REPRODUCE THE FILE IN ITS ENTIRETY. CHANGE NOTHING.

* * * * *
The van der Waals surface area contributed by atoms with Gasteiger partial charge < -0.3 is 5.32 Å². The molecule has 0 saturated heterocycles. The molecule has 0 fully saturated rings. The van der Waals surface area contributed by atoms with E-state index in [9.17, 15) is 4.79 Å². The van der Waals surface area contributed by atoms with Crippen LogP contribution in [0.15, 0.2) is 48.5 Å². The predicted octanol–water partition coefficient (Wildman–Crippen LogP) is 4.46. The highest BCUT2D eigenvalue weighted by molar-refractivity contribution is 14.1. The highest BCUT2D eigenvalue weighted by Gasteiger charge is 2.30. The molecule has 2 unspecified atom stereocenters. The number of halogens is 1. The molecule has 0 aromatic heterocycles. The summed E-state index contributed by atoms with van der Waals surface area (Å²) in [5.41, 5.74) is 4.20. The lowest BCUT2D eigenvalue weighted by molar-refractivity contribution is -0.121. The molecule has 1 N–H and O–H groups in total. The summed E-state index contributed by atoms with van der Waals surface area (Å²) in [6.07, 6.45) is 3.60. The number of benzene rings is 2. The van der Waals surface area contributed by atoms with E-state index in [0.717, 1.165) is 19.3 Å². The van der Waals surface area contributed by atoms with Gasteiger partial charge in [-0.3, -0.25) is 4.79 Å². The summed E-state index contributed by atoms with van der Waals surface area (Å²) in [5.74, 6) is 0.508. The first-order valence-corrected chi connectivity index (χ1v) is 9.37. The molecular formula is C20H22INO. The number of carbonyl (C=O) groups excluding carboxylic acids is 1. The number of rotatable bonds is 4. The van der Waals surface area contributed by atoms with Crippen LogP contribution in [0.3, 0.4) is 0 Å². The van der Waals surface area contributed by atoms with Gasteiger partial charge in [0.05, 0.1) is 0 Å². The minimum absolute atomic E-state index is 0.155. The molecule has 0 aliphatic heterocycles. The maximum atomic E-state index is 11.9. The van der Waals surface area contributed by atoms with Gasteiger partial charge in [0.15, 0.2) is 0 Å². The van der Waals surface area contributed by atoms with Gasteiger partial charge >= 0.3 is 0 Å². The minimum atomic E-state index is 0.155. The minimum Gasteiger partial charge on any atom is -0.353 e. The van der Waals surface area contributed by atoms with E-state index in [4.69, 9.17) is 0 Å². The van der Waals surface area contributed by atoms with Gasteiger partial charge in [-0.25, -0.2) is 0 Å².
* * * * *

The van der Waals surface area contributed by atoms with Gasteiger partial charge < -0.3 is 5.32 Å². The molecule has 0 saturated heterocycles. The molecule has 0 fully saturated rings. The van der Waals surface area contributed by atoms with E-state index in [9.17, 15) is 4.79 Å². The van der Waals surface area contributed by atoms with Crippen LogP contribution in [0.15, 0.2) is 48.5 Å². The predicted octanol–water partition coefficient (Wildman–Crippen LogP) is 4.46. The highest BCUT2D eigenvalue weighted by molar-refractivity contribution is 14.1. The highest BCUT2D eigenvalue weighted by Gasteiger charge is 2.30. The molecule has 2 unspecified atom stereocenters. The number of halogens is 1. The molecule has 0 aromatic heterocycles. The summed E-state index contributed by atoms with van der Waals surface area (Å²) in [5.41, 5.74) is 4.20. The lowest BCUT2D eigenvalue weighted by molar-refractivity contribution is -0.121. The molecule has 1 N–H and O–H groups in total. The summed E-state index contributed by atoms with van der Waals surface area (Å²) in [6.07, 6.45) is 3.60. The number of benzene rings is 2. The van der Waals surface area contributed by atoms with E-state index in [0.717, 1.165) is 19.3 Å². The van der Waals surface area contributed by atoms with Gasteiger partial charge in [-0.3, -0.25) is 4.79 Å². The summed E-state index contributed by atoms with van der Waals surface area (Å²) in [5.74, 6) is 0.508. The first-order valence-corrected chi connectivity index (χ1v) is 9.37. The molecular formula is C20H22INO. The number of carbonyl (C=O) groups excluding carboxylic acids is 1. The number of rotatable bonds is 4. The van der Waals surface area contributed by atoms with Crippen LogP contribution in [0.3, 0.4) is 0 Å². The van der Waals surface area contributed by atoms with Gasteiger partial charge in [0.05, 0.1) is 0 Å². The minimum absolute atomic E-state index is 0.155. The molecule has 0 aliphatic heterocycles. The maximum atomic E-state index is 11.9. The van der Waals surface area contributed by atoms with Gasteiger partial charge in [0.15, 0.2) is 0 Å². The van der Waals surface area contributed by atoms with Gasteiger partial charge >= 0.3 is 0 Å². The minimum atomic E-state index is 0.155. The minimum Gasteiger partial charge on any atom is -0.353 e. The van der Waals surface area contributed by atoms with E-state index in [4.69, 9.17) is 0 Å². The van der Waals surface area contributed by atoms with Gasteiger partial charge in [-0.25, -0.2) is 0 Å².